If we come to the Bible determined to get answers by the end of coffee break, we may not only get stupid answers, we might miss the whole point of God’s Word–to mature us into people who look and love and lead more and more like Jesus every day. It’s only those who take time, over time, who really experience the guidance Scripture offers.
Think about it. You start exercising regularly, and you become more discerning about your food choices; you might even find yourself getting better sleep and reading more Scripture. Somehow, one habit had exponential effect on multiple areas. Charles Duhigg called these “keystone” habits, which include regular exercise, tracking your eating, regular family meals, and even making your bed in the morning.
For me, one keystone habit is making a huge difference: getting up early.
Some of you have doubts already. You starting to check out. I can hear you saying, “Oh, that’s great for you, but I’m not a morning person.” Can I challenge you on that? You can be, starting with just a small step and getting up slightly earlier than you normally do. Michael Hyatt helped me see how anyone can become a morning person, and I’ve taken his advice to heart. I’ve got my alarm set for 4:55am each morning, and on most days, that’s when I’m getting up.
Hey, I don’t bounce out of the bed like some people do. I drag myself to the coffee maker. The other morning, holding that terrible alarm in my hands, I almost reset it for another half-hour. But then, suddenly, through the pre-caff grogginess, I heard myself saying, “The battle is won or lost based on what I do, right now.” So I got up, and I was glad I did. Most mornings are great.
I’ve got to tell you: this one habit is having enormous effect. The benefits have been so evident that I’m excited to get up even as I’m going to bed at night (which I’ve been doing earlier, obviously).
How has rising early benefited me? In at least 5 ways.
Unhurried time for Scripture, prayer and spiritual reading. I’ve been reading through the Bible every year for years now, using the YouVersion App for the last few. This habit was already established, but now it never gets crammed in to another part of my day because the morning got away on me. I’m able to read the Scripture and spend time praying, with no interruptions and no pressure. I sip my coffee, eat my breakfast, and read, both Scripture and other spiritual readings.
Keeping a Journal. I’ve wanted to journal for years, but I wrote in fits and starts, with long periods with nothing at all. Whenever I went on retreats, I’d journal a lot, and I found it very helpful. And yet I just couldn’t integrate it into my regular life–until now. Getting up earlier has given me the unhurried space I needed to journal, often becoming an extension of my prayer time.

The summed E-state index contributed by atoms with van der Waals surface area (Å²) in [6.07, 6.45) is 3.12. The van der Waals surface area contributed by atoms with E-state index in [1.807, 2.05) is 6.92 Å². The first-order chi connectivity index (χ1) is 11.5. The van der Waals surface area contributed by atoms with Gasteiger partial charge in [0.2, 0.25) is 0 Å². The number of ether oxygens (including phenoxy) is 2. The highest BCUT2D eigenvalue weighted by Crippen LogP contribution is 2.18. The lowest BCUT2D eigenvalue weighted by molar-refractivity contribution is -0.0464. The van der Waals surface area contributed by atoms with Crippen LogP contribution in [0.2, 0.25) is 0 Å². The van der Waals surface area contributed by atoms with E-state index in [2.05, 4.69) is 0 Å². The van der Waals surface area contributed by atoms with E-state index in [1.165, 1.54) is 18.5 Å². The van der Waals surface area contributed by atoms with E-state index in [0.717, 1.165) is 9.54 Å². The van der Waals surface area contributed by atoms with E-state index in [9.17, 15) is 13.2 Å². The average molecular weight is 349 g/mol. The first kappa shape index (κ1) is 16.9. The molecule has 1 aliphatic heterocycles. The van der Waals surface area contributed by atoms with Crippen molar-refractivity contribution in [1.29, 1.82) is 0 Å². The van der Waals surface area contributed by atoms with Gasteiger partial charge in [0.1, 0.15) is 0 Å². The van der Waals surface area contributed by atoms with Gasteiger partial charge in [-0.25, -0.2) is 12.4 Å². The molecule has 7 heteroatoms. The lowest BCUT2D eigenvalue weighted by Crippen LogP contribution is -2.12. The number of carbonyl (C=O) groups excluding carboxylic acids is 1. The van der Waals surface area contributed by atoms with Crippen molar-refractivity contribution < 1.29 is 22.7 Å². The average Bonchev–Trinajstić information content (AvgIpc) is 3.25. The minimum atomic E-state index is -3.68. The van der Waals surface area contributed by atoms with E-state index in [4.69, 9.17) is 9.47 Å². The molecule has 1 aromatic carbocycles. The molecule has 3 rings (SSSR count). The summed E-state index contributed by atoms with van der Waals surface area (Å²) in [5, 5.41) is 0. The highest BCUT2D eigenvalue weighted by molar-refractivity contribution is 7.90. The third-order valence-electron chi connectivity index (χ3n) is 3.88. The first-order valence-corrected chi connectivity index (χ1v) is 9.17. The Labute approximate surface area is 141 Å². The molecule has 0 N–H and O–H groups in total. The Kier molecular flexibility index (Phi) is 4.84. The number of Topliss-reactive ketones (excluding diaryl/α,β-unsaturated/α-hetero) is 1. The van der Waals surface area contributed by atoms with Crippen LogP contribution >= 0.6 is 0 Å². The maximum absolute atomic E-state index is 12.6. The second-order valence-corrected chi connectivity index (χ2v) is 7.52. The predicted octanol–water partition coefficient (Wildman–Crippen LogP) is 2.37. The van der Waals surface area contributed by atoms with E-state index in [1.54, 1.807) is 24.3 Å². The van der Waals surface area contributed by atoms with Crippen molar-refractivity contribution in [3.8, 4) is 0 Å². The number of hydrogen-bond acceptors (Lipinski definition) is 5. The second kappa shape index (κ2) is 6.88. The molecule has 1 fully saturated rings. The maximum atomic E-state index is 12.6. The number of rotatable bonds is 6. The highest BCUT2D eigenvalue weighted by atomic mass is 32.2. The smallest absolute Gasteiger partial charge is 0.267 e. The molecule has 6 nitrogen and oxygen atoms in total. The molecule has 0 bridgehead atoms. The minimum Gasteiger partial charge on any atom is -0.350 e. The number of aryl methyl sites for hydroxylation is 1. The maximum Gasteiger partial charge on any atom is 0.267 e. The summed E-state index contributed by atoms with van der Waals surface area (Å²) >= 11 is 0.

Leadership Reading. As a leader, I’m committed to growing as a leader. Because “leaders are readers,” I always have a leadership book on the go. I’m a bit astonished what a difference my morning time has made–in the first two months of 2016, I read six leadership books! These readings are helping me grow as a leader, and that will have exponential effect on the rest of my life and ministry. One habit = exponential effect.
Developing my writing. Well, here I am, in the wee hours of the morning, writing to you. Yes, blogging is part of this morning routine. I’ve wanted to write for years, but (you guessed it) never found the time to do it consistently. Guess what? I found it! The time was hiding away in those moments before I normally got up. Now I’m writing at least an hour a day, focusing mostly on this blog for now. This would not be happening if it were not for this one keystone habit of getting up early.
Getting time alone. Even though I’m an extrovert who enjoys a lot of people time in a day, I need time alone. As I get older, I value my solo time even more. What I noticed is this: by getting up early, I’m get the alone time I need so that I’m more mentally ready, more relationally available, and more emotionally present to others when I am with them. This has been especially evident in my family life, as they emerge from the morning fog. Because I’ve already been up for a while, I’m ready for them. And it carries me through the rest of my day. I’ve had time with God and time by myself, so I’m not running on empty. My early morning alone time helps me give more to others.
This one habit is having exponential effect in my life. Could it do the same for you?
I’m not saying you do exactly what I do–not at all. But what do you wish you had more time for? What do you value that always seems be shoved out of your daily calendar? Give rising earlier a try and see what a difference it can make. My practical suggestion is this: get up 30 minutes earlier for 3 weeks. Be intentional with those 30 minutes; do something you value that never gets done. Do you need to sit quietly in the presence of God and pet the cat? Or start a short Bible reading plan? You might try journaling, exercise, poetry, or praying the Lord’s Prayer in a reflective way. I’m confident that you will benefit by simply carving out the time and seeing where it goes!
How have you found the morning helpful for you?
What other keystone habits are making a difference in your life?